One of the more popular key metrics out there, conversion rate is a must-have no matter what industry or niche you're in. It's so important that it has a direct bearing on your business profitablity. A one percent increase in conversion rate may mean that you can get up to a hundred percent increase in profits.
While traffic is an key resource, it could mean nothing if your website isn't optimized for converting visitors into paying customers. Some of the most common reasons for failing to convert include not having a responsive website, not exuding a professional atmosphere, no social proof, high prices, preferred payment method not available, low quality product images, etc.
In essence, experiencing a low conversion rate means that you're not getting the right kind of traffic, you don't have a clear Call To Action, or your sales copy is proving to be ineffective. One way that you can get your conversion rate up is to pay attention to a factor called Conversion Rate Optimization. You'll have to take a look at your page views, visitor behavior, exit pages and your current sales funnel to get an understanding of what needs to be improved. Moreover, you can consider other factors such as changing your advertising channels, setting up email campaigns and offering new promotions that can draw new customers in.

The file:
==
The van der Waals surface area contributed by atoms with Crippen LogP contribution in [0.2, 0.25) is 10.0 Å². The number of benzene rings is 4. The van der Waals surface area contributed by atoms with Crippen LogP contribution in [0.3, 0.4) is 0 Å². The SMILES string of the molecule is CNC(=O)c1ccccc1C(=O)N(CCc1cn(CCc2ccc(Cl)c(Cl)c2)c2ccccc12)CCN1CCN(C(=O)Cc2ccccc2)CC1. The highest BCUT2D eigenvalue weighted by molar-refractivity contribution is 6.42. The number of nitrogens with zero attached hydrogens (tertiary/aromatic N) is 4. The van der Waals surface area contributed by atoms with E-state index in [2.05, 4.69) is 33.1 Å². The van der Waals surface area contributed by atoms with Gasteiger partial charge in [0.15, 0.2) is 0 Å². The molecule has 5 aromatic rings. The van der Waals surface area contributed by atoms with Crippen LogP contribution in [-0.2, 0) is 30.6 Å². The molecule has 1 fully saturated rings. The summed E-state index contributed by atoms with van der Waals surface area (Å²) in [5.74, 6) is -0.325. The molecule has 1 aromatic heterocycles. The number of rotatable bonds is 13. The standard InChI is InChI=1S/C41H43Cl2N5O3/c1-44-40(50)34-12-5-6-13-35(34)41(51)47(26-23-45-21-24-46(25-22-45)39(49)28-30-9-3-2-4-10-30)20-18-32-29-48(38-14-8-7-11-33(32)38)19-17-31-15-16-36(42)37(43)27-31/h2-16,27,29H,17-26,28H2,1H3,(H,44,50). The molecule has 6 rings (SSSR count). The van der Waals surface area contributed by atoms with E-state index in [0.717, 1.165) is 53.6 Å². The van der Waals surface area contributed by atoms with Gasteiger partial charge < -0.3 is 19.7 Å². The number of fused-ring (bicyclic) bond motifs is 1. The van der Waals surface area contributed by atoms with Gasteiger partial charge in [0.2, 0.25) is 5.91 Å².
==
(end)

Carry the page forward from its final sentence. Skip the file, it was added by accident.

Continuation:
4. Average Order Value
Ecommerce website owners can learn a lot from knowing what the average order value is on all their made sales. You can do this by dividing the total revenue from a set number of transactions per week or per month. You'll gain invaluable insight as to the exact value your customers are delivering to your bottom line.
AOV is a good indication of just how in demand your products are to your customers. An excellent ecommerce website is one that has all the right products that customers want. If you wish to increase this key metric, here's what you can do- offer a similar product that customers have on their shopping cart. You can also go popular routes such as offering free shipping which can cause your customer to spend more than what they originally intended by buying more of the same or going for a more expensive item.